By John Salak–
Music can calm the savage beast and perhaps people who are depressed and anxious. Those playing piano can also enhance their brain processing power and lift their blues.
People generally don’t need to have others tell them about the power of music, even the benefits of music on mental health. Many have a visceral reaction to music’s ability to calm, excite, inspire and more. Science, however, has increasingly recognized the benefits of music therapy. Early education specialists rave about the power of music to help young children engage and develop. Scores of researchers have also unscored the importance of music therapy on several fronts.
One recent study specifically noted the “positive effects of music therapy on decreasing level of depression and anxiety in patients with cancer. Therefore, nursing care should include music therapy.”
A research team from the University of Bath in Britain reports that simply learning music can impact an individual’s mental well-being and cognitive abilities, like processing multisensory information.
The Bath study involved 31 people assigned to learn music, listen to it or serve as a non-engaged control group. Those taking piano lessons for one hour a week for 11 weeks reported significant improvements in recognizing audio-visual changes while also being less depressed, stressed and anxious.
The positive cognitive impact was seen within a few weeks of starting lessons and has far-reaching benefits for daily activities, from driving to more effectively dealing with surroundings and absorbing information.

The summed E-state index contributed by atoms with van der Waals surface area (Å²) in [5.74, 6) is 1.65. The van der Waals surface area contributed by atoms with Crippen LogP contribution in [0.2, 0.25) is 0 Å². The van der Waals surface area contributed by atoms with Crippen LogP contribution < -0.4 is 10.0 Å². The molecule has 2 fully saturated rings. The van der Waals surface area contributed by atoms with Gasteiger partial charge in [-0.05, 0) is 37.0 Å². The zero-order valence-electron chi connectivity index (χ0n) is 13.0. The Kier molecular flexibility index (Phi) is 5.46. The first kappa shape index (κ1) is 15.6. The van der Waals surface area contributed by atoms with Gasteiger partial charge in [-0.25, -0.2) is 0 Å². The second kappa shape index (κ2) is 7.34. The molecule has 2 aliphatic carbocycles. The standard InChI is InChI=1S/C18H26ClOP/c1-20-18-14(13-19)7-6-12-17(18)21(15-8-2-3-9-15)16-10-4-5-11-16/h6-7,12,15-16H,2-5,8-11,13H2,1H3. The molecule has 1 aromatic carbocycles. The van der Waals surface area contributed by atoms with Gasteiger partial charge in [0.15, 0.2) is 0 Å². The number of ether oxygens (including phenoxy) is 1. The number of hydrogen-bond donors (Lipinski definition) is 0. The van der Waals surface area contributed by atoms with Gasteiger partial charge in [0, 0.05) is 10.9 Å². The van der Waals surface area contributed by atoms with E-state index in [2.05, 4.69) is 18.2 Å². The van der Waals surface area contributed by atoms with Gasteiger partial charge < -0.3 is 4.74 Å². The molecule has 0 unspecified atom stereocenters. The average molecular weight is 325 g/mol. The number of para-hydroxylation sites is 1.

These budding piano players also saw a significant drop in depression, anxiety and stress, especially compared with those who just listened to music or were in the control group.
“We know that playing and listening to music often brings joy to our lives. But with this study, we were interested in learning more about the direct effects a short period of music learning can have on our cognitive abilities,” explained Dr. Karin Petrini, a cognitive psychologist and music specialist at the university.
The complexity of learning to play the piano is probably why the process enhances cognitive growth.
“Learning to play an instrument like the piano is a complex task: it requires a musician to read a score, generate movements and monitor the auditory and tactile feedback to adjust their further actions. In scientific terms, the process couples visual with auditory cues and results in multisensory training for individuals,” she added.
The results, ultimately, open up a range of therapeutic possibilities, both for building cognitive strength and relieving depression. Researchers are exploring these options. Does the type of music matter?
Not sure. Billie Joel, Jerry Lee Lewis and Elton John were not in the Bath study. Instead, researchers opted for Bach, Verdi and When The Saints Go Marching In. Perhaps Great Balls of Fire, Piano Man and Goodbye Yellow Brick Road are next.